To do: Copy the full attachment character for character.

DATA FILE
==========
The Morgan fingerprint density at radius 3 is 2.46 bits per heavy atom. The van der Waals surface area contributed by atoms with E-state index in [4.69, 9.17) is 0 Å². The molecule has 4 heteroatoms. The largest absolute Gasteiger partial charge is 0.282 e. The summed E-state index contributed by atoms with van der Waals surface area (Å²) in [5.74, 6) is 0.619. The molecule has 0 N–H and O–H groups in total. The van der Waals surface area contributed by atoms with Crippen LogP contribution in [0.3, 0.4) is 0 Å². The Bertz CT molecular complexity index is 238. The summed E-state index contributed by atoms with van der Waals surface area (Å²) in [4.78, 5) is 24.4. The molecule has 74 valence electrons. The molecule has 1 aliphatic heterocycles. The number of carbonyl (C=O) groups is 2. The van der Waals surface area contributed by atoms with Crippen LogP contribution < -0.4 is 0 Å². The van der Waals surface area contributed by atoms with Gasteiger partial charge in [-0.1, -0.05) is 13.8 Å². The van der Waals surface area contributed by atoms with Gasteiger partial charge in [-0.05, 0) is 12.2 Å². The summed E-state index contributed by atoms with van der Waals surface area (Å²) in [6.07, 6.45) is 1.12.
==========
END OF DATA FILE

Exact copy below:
The Morgan fingerprint density at radius 3 is 2.46 bits per heavy atom. The van der Waals surface area contributed by atoms with E-state index in [4.69, 9.17) is 0 Å². The molecule has 4 heteroatoms. The largest absolute Gasteiger partial charge is 0.282 e. The summed E-state index contributed by atoms with van der Waals surface area (Å²) in [5.74, 6) is 0.619. The molecule has 0 N–H and O–H groups in total. The van der Waals surface area contributed by atoms with Crippen LogP contribution in [0.3, 0.4) is 0 Å². The Bertz CT molecular complexity index is 238. The summed E-state index contributed by atoms with van der Waals surface area (Å²) in [4.78, 5) is 24.4. The molecule has 74 valence electrons. The molecule has 1 aliphatic heterocycles. The number of carbonyl (C=O) groups is 2. The van der Waals surface area contributed by atoms with Crippen LogP contribution < -0.4 is 0 Å². The van der Waals surface area contributed by atoms with Gasteiger partial charge in [-0.1, -0.05) is 13.8 Å². The van der Waals surface area contributed by atoms with Gasteiger partial charge in [-0.05, 0) is 12.2 Å². The summed E-state index contributed by atoms with van der Waals surface area (Å²) in [6.07, 6.45) is 1.12.